As the trip progressed, Steve and his actions precipitated an opportunity for all participants to re-focus their individual inquiries and attention to a common project, which became the focus of the story told here. No proposals were written as part of this inquiry, though they could have been and may yet be if any participants find that this focus merits the acquisition of funds or formal review.
The “Keep a Record” box in the center of Figure 1– a Qualitative Inquiry Process is associated with activities that facilitate keeping a record of what we are learning through our inquiry. Sid and Cheryl did not keep notes or any other kind of record on this experience. They knew that I was doing so, and we collaborated in this inquiry. Jack and Steve may have kept a journal and written about this experience. In later years, all student teachers and students have been encouraged to keep such records. But in this case, my record formed the basis for the account that was presented here. This record is probably more elaborate than most teachers’ accounts of their school experiences but some record is usually kept of some of the lived experiences of people in schools. The richer that account, the better the inquiry.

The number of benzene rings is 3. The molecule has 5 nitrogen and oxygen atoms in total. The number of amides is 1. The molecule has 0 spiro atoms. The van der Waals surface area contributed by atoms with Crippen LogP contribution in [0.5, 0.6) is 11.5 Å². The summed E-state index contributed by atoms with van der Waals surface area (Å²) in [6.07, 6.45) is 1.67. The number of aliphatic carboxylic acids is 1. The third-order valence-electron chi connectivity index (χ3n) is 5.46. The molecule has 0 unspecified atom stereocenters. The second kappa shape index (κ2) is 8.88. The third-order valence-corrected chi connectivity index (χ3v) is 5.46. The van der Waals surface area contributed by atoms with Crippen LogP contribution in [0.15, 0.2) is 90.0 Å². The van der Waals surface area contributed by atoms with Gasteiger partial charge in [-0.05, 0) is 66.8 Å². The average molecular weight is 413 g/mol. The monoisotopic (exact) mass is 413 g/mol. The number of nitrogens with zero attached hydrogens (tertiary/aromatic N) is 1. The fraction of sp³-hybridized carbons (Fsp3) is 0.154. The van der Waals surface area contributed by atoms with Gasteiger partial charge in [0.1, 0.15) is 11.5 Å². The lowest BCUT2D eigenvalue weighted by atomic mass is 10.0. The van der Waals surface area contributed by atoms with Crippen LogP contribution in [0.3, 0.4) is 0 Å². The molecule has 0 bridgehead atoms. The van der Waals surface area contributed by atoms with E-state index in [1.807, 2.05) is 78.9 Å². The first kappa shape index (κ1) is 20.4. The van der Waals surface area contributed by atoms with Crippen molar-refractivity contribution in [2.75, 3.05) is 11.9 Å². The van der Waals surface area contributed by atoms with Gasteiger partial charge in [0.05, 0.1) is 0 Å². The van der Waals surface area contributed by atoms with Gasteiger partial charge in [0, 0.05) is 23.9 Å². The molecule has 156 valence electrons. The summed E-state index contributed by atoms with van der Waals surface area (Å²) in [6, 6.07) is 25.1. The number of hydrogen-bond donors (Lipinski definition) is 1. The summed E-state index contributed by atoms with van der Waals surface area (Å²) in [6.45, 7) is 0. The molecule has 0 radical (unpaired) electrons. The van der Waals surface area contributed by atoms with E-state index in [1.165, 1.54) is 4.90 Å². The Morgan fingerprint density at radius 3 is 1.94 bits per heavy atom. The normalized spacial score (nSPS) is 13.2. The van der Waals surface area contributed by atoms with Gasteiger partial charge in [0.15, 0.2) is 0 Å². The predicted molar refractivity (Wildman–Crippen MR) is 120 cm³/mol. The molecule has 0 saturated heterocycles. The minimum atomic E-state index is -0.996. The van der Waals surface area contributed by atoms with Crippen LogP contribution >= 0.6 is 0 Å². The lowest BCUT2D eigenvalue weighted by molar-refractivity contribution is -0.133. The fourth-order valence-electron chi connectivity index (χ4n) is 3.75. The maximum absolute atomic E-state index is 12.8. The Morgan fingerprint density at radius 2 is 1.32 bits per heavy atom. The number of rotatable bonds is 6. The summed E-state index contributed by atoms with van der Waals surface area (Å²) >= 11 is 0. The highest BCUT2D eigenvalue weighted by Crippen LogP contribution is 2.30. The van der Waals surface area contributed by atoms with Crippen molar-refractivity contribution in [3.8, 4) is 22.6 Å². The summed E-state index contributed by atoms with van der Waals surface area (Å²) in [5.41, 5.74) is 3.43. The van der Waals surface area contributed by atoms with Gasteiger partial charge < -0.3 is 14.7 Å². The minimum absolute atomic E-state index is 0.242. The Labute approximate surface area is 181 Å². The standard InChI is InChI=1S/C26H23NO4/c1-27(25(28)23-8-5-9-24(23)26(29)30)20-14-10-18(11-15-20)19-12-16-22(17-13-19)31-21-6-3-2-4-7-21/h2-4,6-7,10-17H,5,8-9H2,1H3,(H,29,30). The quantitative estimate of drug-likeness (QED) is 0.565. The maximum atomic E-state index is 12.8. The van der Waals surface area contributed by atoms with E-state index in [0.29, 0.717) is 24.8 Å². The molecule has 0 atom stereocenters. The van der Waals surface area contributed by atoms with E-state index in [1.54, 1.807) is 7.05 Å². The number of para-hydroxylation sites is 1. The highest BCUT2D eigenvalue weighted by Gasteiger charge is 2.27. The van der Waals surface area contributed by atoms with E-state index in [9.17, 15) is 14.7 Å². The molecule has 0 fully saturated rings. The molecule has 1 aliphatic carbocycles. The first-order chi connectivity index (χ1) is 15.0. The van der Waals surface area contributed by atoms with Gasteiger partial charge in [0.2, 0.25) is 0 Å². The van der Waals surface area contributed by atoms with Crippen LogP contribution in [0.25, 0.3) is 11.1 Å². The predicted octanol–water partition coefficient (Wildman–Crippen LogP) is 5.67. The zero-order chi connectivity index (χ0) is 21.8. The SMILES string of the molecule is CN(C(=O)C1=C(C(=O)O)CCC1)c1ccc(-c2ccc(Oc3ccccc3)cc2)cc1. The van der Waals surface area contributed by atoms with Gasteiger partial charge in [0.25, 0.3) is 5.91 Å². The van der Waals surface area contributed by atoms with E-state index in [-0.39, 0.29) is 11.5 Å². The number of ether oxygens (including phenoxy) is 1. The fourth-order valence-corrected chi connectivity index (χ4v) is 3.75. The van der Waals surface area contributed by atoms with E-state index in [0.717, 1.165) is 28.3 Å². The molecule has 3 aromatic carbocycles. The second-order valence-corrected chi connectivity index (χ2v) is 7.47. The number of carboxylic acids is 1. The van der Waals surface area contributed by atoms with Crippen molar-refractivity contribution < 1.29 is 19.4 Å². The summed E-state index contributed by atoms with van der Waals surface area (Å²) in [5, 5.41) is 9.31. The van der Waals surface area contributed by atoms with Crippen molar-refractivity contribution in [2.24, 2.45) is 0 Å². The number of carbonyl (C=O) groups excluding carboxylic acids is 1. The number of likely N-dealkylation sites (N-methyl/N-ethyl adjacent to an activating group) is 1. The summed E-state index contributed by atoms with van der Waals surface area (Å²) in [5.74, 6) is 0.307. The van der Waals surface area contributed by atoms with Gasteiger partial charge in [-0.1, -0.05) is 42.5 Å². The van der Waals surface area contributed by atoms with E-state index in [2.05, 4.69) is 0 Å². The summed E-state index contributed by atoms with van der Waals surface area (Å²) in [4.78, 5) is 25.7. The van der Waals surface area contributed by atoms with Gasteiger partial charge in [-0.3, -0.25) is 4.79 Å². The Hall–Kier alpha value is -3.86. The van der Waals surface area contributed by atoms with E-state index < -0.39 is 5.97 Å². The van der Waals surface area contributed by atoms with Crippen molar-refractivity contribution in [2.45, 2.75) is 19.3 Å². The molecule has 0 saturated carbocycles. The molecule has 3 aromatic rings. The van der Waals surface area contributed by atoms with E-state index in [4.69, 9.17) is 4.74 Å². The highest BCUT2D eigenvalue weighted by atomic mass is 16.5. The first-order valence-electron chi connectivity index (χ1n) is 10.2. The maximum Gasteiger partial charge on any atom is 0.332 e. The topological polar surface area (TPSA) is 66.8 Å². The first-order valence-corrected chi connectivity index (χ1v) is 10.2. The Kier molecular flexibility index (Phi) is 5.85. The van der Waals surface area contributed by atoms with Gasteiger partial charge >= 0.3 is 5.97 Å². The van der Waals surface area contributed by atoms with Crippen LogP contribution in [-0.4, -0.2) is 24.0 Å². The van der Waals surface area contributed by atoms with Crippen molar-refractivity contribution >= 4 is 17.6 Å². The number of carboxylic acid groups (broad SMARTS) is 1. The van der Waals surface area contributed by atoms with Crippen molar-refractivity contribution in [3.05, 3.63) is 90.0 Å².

I included records of relationships formed and forming, questions participants were asking, focuses that were forming, analyses and syntheses that developed, information that was gathered; in other words, notes on all the other activities that were going into this experience. I tried to describe what I was seeing and hearing as well as what I was thinking, feeling, and reflecting about during the experience. I also kept an audit trail or record of inquiry decisions that I was making throughout this experience.